causes of the ongoing conflict: the constant drumbeat of incitement
and anti-Semitism...the delegitimizing and rejection of Israel
throughout the Arab world. The distortion of the news caused by this
lack of context, by the LACK of investigation into key topics, should
actually be a large part of any discussion with editors.
DEALING WITH EDITORS WHEN YOU HAVE DOCUMENTED
Long-term consistent monitoring vs. individual examples
You can contact the editor about individual instances of unfair or
inaccurate reporting, but it's also important to keep track of the
coverage in a consistent way, so you can present the editor with a
long term look at their practices. That way you will be able to
document whether the paper is consistently unfair or inaccurate in
their Israel coverage or whether they just slant their coverage every
once in a great while. If it's the former (consistently), and you have
documented at least 2 months of coverage, the editor cannot reply with
"We may have an occasional article that is problematic, but overall,
our coverage is quite fair and accurate." The editor may sincerely
believe that his newspaper is fair, but you will be able to educate
him, using objective measures, that his newspaper has indeed been
consistently slanted in its presentation of the news about Israel.
Communicate regularly with editors
Some of these ideas are easier to apply by a group of people working
cooperatively as a team.
- It's essential that you communicate regularly with editors to
raise their awareness of unfair reporting, but also to educate them
about what's missing from their coverage. The goal is to establish
rapport, to provide information, but also to hear their opinions and
get them talking and thinking about the issues, so you can have
regular "give and take" conversations. A cordial weekly call is
extremely helpful. Hopefully you will become a resource person who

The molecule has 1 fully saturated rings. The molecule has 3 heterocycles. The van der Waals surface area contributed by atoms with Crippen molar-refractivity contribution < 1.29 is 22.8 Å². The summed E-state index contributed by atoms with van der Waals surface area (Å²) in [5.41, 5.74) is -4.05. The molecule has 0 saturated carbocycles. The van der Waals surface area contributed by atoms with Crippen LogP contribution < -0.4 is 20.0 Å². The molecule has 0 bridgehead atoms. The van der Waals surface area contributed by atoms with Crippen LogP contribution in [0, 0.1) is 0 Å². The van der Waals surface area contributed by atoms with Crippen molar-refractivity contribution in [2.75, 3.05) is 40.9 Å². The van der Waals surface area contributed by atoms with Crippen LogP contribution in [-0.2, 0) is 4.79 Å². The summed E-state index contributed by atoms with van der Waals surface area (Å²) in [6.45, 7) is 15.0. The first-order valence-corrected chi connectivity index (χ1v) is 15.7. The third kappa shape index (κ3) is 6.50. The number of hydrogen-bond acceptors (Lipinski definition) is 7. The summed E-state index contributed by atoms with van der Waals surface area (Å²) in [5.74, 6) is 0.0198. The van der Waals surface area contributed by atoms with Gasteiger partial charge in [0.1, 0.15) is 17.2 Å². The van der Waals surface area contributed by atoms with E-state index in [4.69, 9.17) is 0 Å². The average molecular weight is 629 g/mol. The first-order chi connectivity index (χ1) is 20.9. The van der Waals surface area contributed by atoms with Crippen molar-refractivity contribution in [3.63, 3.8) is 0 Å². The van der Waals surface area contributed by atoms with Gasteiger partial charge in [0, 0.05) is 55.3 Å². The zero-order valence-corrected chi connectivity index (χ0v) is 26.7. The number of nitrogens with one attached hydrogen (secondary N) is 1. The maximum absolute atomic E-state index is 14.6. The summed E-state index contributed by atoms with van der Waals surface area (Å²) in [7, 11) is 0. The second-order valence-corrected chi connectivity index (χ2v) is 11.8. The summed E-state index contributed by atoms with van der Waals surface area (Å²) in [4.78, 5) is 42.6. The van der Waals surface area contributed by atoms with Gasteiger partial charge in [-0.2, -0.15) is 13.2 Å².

could be called upon if the editor has a question or needs a sounding
- Endeavor to keep the calls brief (under 5 minutes). We don't
want the editor to dread talking to you because the conversations,
even if interesting, are always long. Even if you're having a
fabulous conversation, if it's getting close to 5 minutes, just end
it by noting that you know he's a very busy person, and you don't
want to keep him on the phone too long. That way the editor will
know he can always take your call without fearing it will take a lot
of his time.
- Select several editors to regularly communicate with, such as
the executive editor, the opinion page editor, the managing editor,
the foreign affairs editor, the photo editor, and the wire editor.
Assuming you have a team, each editor should have one person from
your group calling him/her each week. If possible, assign a
different person to each editor. Make sure the person who will be
calling an editor weekly is likeable, even-tempered and very
knowledgable about the issues. This person should be able to stay in
control and not get angry or judgmental no matter what the editor
says. The goal is to keep the relationship intact, to become a
resource, to become a little voice in the editor's head whenever he
works on items involving Israel and the Palestinian Authority.
- If the editor asks a question you don't know, guesses should never
be ventured. Just say, "Good question. I'm not sure of the answer,
but I'll find out and call you back or email you with the
information." Remember, you're aiming to become a resource for the
editor, so he must be able to trust that the information you give
him is accurate.
How to educate editors about lack of context
- Talk with the editor about examples of incitement. www.memri.org and
www.pmw.org.il are good resources. For example, when the
Palestinians named soccer teams and a soccer tournament after
terrorists, including the terrorist responsible for the Passover
massacre at the Park Hotel, that would have been a good tidbit to
talk about with the editor. This is a clear example of how the
Palestinians glorify terrorists, thereby teaching their children to
support terrorism, to dream of becoming a terrorist, and to see
murdering Israelis as commendable. If the information didn't appear
in your paper (it was covered by the AP), it would have provided you
an opportunity to call the editor to tell him about the report, to
ask his opinion of this Palestinian practice of glorifying
terrorists, to generate conversation about incitement and to ask why
such a report didn't appear in his paper. It would be a good
opportunity to encourage coverage of this topic and to educate the
editor at the same time.
- Are there any special accomplishments of Israel or the Palestinian
Authority that are relevant to the American public or will
particularly resonate with them? For example, regularly visit
www.israel21c.org and you will read about Israeli scientific,
medical, security and high tech innovations that Americans can
benefit from. They will also have information about Israel's